Notes on the Nembutsu
Reflections on the wasan of Shinran

Koso Wasan 14

The sages of the Tathagata's pure lotus
Are born transformed from the flower of perfect enlightenment;
Thus, the aspirations of sentient beings
Are swiftly and completely fulfilled there.

The Meaning of 'Other Power'

Other Power is none other than the power of the Tathagata's Primal Vow.1

The 'flower of perfect enlightenment' here refers to Amida Buddha's enlightenment. Following from the previous verse, Shinran Shonin is quoting almost verbatim from the Jodo Ron to speak of the result of the 'Power of the Vow'. These verses, which Shinran composed to praise Vasubandhu Bodhisattva, touch upon really basic and essential Buddhist themes. In the Jodo Ron, Vasubandhu introduces the possibility of utilising the Buddha's power (Sk. bala) as an adjunct to the attainment of realisation. Later on in this set of verses of the wasan collection, the topic of 'merit transference' eko Sk. parinama) is raised, and this is also an important part of the Buddhist 'world-view'.

It is possible to draw upon the power of the Buddha, not so much by intercession or request, as by participation in the process; by assent and engagement. It is, so to speak, a natural processs, which does not violate the law of karma, simply because the law of karma cannot be violated. It is to draw on the Buddha's 'power' in the way a spacecraft draws on the gravity of a heavenly body to increase its velocity so that it can move out of the solar-system altogether.

By 'participation in the process' I mean that our intentions and motives are intertwined with those of the Buddha. 'Desire for birth' is an integral part of the Primal Vow, and as we shall see later, Amida's shinjin brings with it the desire for the enlightenment of others. The whole process is reciprocal; our enlightenment depends on the Buddha's and his on ours. 'I shall not be enlightened unless they are.'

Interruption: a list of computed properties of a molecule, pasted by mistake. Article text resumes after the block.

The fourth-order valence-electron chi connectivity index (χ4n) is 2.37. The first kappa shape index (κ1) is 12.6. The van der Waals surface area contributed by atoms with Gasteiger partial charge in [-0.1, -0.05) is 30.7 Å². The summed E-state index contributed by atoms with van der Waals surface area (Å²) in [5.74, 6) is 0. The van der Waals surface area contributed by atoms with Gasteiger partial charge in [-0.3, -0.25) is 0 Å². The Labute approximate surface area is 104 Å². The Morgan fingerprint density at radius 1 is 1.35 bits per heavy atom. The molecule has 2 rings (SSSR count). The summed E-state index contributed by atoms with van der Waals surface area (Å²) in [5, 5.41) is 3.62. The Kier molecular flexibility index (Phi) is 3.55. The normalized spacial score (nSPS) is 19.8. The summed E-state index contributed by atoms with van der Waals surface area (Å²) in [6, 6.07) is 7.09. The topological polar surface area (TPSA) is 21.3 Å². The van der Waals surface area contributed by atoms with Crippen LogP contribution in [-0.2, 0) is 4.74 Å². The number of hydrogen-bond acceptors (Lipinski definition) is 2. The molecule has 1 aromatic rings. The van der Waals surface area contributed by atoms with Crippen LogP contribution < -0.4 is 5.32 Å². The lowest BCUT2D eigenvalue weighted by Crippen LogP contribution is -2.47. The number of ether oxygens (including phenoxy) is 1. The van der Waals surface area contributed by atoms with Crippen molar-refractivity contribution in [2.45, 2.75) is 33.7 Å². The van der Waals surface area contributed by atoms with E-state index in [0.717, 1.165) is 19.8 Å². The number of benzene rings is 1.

To think about the Tathagata's power, perhaps we need to think about just what we mean by a 'Buddha'. Sometimes words, like 'deity' or even 'god' are used, but in the Buddhist context such terms are inappropriate. Neither is a Buddha a 'god' in the sense understood in theistic religions, which see their deity as a manifestation of - or at the heart of - a 'supreme being'. A Buddha is nothing more nor less than an enlightened teacher, although not a mere human being. The Buddha, who has made his power available to us is Amida Tathagata. He became a Buddha, as all Buddhas do, by working through a timeless path in which he maintained the perfect purity of the dharma; literally, the embodiment of dharma. Although he may have a human appearance, this is a way of reaching into our consciousness and of relating to us so that we can understand. Ultimately, supreme Buddha is beyond our comprehension.

Other Power only originates from Amida Buddha, and nowhere else. It is the power that reaches us, generates shinjin - the cause of liberation from birth and death - and embraces us.

Working and moving from one form of existence to another, from one environment to another through endless time, we have by association, by contact with the dharma come into a karmic relationship that eventually brings us into contact with an enlightened teacher, a Buddha. All that we are waiting for (as we shall see in the verses on Shan-tao) is a spark. It is like a match waiting to be struck. It is the Buddha's power that urges us to a moment of pure karmic consciousness - that is the purity which brings the karmic result of birth in the Pure Land. We see this happening during the life of Shakyamuni.

Over and over again Shakyamuni comes into contact with people and they come into contact with him - but this is not the first time they have met. Over and over again, these people experience a 'ripening' of karma (Sk. vikalpa) and a redeeming moment in which they 'see' - know total clarity of mind; and that flings them on to final release. Sometimes the cause is just seeing the Buddha, or listening to a sermon, or engaging in discussion with him.

The Buddha, then, is the agent of awakening, and this agency is Other Power. For Shinshu followers it is the moment of faith, shinjin - in which our hearts and minds are the Buddha's heart and mind -, which is the cause of birth. The Buddha, which for most of us takes the form namu-amida-butsu, is the agent of this awakening. Often a catalyst is involved - a sutra, a sermon, a person, an event - occuring in the context of our nembutsu life. In any case it is faith sparked by the Buddha which is the cause of birth. The mechanism is 'merit transference', which we will be able to explore more fully in a later verse.

It is called 'Other Power' because it is experienced as not having been self-generated. You will remember Ajatashatru saying that shinjin had no origin in him.


1: CWS, p. 57.

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